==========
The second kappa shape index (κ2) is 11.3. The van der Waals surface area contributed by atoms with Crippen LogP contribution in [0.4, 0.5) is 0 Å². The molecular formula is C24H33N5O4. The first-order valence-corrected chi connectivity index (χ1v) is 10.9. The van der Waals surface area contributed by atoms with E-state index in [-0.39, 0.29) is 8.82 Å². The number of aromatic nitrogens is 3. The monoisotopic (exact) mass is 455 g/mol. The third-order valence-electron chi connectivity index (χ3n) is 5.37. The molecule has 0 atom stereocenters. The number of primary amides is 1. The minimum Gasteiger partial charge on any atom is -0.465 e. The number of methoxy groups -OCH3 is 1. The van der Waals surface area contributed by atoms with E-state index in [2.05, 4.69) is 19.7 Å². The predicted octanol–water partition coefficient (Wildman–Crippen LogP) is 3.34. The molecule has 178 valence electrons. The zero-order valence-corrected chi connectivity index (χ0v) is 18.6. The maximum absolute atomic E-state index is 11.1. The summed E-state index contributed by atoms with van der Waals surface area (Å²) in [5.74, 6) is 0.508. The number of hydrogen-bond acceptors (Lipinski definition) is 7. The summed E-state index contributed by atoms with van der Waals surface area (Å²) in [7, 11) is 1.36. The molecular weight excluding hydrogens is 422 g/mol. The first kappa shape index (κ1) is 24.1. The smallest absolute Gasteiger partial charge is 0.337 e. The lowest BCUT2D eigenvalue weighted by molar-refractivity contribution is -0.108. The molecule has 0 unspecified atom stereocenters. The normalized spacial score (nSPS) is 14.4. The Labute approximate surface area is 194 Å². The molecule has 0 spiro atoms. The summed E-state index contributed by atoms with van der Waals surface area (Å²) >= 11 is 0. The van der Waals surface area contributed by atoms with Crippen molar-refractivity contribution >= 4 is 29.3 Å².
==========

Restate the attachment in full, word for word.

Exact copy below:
The second kappa shape index (κ2) is 11.3. The van der Waals surface area contributed by atoms with Crippen LogP contribution in [0.4, 0.5) is 0 Å². The molecular formula is C24H33N5O4. The first-order valence-corrected chi connectivity index (χ1v) is 10.9. The van der Waals surface area contributed by atoms with E-state index in [-0.39, 0.29) is 8.82 Å². The number of aromatic nitrogens is 3. The monoisotopic (exact) mass is 455 g/mol. The third-order valence-electron chi connectivity index (χ3n) is 5.37. The molecule has 0 atom stereocenters. The number of primary amides is 1. The minimum Gasteiger partial charge on any atom is -0.465 e. The number of methoxy groups -OCH3 is 1. The van der Waals surface area contributed by atoms with E-state index in [2.05, 4.69) is 19.7 Å². The predicted octanol–water partition coefficient (Wildman–Crippen LogP) is 3.34. The molecule has 178 valence electrons. The zero-order valence-corrected chi connectivity index (χ0v) is 18.6. The maximum absolute atomic E-state index is 11.1. The summed E-state index contributed by atoms with van der Waals surface area (Å²) in [5.74, 6) is 0.508. The number of hydrogen-bond acceptors (Lipinski definition) is 7. The summed E-state index contributed by atoms with van der Waals surface area (Å²) in [7, 11) is 1.36. The molecular weight excluding hydrogens is 422 g/mol. The first kappa shape index (κ1) is 24.1. The smallest absolute Gasteiger partial charge is 0.337 e. The lowest BCUT2D eigenvalue weighted by molar-refractivity contribution is -0.108. The molecule has 0 unspecified atom stereocenters. The normalized spacial score (nSPS) is 14.4. The Labute approximate surface area is 194 Å². The molecule has 0 spiro atoms. The summed E-state index contributed by atoms with van der Waals surface area (Å²) >= 11 is 0. The van der Waals surface area contributed by atoms with Crippen molar-refractivity contribution >= 4 is 29.3 Å².